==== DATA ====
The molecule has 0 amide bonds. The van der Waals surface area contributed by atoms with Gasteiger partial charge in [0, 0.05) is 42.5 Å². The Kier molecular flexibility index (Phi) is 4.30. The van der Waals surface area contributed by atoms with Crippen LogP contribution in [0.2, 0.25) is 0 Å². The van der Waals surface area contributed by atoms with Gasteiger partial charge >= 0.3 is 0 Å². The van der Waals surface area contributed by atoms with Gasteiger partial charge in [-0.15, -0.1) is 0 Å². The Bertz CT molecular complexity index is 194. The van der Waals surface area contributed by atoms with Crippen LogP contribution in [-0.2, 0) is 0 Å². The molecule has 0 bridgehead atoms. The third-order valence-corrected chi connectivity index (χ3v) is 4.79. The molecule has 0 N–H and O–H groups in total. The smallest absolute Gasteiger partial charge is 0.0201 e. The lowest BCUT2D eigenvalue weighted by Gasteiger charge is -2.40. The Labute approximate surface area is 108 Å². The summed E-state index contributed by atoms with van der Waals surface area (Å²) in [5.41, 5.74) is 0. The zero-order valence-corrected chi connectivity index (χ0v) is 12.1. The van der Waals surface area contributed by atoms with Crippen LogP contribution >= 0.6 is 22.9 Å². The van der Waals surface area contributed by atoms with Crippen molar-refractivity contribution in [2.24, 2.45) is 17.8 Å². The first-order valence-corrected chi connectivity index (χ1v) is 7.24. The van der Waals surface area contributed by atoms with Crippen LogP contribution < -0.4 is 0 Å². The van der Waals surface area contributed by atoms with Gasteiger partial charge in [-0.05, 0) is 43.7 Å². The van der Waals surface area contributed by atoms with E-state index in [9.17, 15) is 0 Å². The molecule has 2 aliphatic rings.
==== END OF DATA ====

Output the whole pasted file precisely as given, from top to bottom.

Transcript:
The molecule has 0 amide bonds. The van der Waals surface area contributed by atoms with Gasteiger partial charge in [0, 0.05) is 42.5 Å². The Kier molecular flexibility index (Phi) is 4.30. The van der Waals surface area contributed by atoms with Crippen LogP contribution in [0.2, 0.25) is 0 Å². The van der Waals surface area contributed by atoms with Gasteiger partial charge >= 0.3 is 0 Å². The van der Waals surface area contributed by atoms with Gasteiger partial charge in [-0.15, -0.1) is 0 Å². The Bertz CT molecular complexity index is 194. The van der Waals surface area contributed by atoms with Crippen LogP contribution in [-0.2, 0) is 0 Å². The molecule has 0 bridgehead atoms. The third-order valence-corrected chi connectivity index (χ3v) is 4.79. The molecule has 0 N–H and O–H groups in total. The smallest absolute Gasteiger partial charge is 0.0201 e. The lowest BCUT2D eigenvalue weighted by Gasteiger charge is -2.40. The Labute approximate surface area is 108 Å². The summed E-state index contributed by atoms with van der Waals surface area (Å²) in [5.41, 5.74) is 0. The zero-order valence-corrected chi connectivity index (χ0v) is 12.1. The van der Waals surface area contributed by atoms with Crippen LogP contribution >= 0.6 is 22.9 Å². The van der Waals surface area contributed by atoms with Crippen molar-refractivity contribution in [2.24, 2.45) is 17.8 Å². The first-order valence-corrected chi connectivity index (χ1v) is 7.24. The van der Waals surface area contributed by atoms with Crippen LogP contribution < -0.4 is 0 Å². The van der Waals surface area contributed by atoms with Gasteiger partial charge in [-0.05, 0) is 43.7 Å². The van der Waals surface area contributed by atoms with E-state index in [9.17, 15) is 0 Å². The molecule has 2 aliphatic rings.